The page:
Northwest Fisheries Science Center

First Annual MERHAB: Azaspiracid and Diarrhetic Shellfish Project Team Meeting

All project participants gave their presentations as scheduled (see Appendix 1, below). Because WA and MA have been tentatively approved for shellfish export to the EU – Spain and the Netherlands - (because these States have the most well developed toxin testing programs), monitoring for YTX, PTX and AZA will become increasingly important (see The next link/button will exit from NWFSC web site http://issuu.com/eastcoastshellfish/docs/2016dcnewsletter/3?e=3708857/34089939) John Kim (visiting scientist from Hanyang University, Seoul, Korea) has potentially isolated a new Azadinium species. This organism will be cultured in order to do genetic and morphological (SEM) characterization.

Catherine Sloan reported on the lower yields for AZA analysis. Further work will be done to improve these yields.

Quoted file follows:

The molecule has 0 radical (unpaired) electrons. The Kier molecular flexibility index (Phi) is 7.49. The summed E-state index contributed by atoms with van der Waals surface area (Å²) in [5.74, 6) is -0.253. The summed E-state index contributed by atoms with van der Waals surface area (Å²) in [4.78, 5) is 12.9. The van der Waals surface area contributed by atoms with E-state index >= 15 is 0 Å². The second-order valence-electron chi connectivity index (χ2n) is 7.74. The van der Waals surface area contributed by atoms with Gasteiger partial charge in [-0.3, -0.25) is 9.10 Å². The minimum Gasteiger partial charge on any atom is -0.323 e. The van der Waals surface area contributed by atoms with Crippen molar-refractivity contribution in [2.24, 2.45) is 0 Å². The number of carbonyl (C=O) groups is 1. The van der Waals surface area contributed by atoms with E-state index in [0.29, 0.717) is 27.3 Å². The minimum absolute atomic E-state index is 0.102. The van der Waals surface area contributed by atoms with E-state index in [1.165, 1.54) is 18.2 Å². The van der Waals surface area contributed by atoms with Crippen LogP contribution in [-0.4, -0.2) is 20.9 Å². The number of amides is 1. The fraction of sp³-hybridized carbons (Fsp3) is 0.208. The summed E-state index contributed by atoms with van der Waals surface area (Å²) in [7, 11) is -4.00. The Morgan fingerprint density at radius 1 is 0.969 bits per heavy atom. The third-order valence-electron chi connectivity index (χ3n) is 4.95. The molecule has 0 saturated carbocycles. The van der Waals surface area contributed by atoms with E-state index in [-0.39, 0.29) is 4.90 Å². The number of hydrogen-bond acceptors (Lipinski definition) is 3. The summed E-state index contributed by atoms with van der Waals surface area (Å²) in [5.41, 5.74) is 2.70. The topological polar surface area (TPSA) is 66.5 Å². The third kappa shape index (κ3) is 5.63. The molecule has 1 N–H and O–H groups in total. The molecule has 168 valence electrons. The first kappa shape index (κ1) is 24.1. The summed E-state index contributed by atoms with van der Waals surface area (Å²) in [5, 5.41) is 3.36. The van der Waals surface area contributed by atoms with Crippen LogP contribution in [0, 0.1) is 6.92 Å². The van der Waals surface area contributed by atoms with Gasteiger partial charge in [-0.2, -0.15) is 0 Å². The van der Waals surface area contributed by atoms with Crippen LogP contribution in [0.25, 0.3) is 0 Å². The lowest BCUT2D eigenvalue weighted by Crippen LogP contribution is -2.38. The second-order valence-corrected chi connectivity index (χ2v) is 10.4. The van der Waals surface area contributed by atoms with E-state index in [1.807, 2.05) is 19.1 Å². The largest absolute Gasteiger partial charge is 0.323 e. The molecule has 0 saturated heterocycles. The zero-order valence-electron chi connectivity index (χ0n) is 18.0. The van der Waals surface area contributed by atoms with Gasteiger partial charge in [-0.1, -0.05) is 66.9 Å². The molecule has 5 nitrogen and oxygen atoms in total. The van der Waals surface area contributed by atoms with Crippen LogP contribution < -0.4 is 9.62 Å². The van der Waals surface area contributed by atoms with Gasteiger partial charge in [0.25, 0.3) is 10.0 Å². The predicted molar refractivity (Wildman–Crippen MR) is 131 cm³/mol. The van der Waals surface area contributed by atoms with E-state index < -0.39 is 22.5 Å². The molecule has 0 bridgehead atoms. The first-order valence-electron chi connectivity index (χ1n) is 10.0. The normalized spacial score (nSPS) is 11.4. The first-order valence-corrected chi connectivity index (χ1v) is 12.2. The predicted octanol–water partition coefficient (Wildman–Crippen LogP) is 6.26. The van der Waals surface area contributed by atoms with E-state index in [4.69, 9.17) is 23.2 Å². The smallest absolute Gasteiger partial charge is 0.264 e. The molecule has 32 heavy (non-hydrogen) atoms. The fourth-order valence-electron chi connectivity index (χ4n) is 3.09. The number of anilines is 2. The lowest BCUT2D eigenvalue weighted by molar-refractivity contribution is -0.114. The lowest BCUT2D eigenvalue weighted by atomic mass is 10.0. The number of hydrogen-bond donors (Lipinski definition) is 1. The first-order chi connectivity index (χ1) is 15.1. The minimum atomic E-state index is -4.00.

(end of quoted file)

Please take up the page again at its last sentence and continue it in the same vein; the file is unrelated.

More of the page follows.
This project provides training to local partners as well as developing nations in the development of effective monitoring programs for harmful algae as well as their biotoxins in seafood and seawater. To date, training classes have been held for Puget Sound partners (SoundToxins) and outer coast Olympic Region Harmful Algal Blooms (ORHAB) collaborators as well as for government agencies in the Philippines, Indonesia and Guatemala as part of the North Pacific Marine Science Organization's (PICES) program on Seafood Safety in Developing Nations. A training class is currently being planned for India in 2014.

Greg Doucette and Zhihong Wang summarized NOAA Charleston LC-MS/MS efforts, emphasizing salt and matrix contamination and how to minimize via hardware set-up and LC elution programming; advantages (e.g., incr. sensitivity) of alkaline vs. acidic mobile phases discussed; need for spike-recovery studies of shellfish matrices highlighted.

Summary Tasks Resulting from the Workshop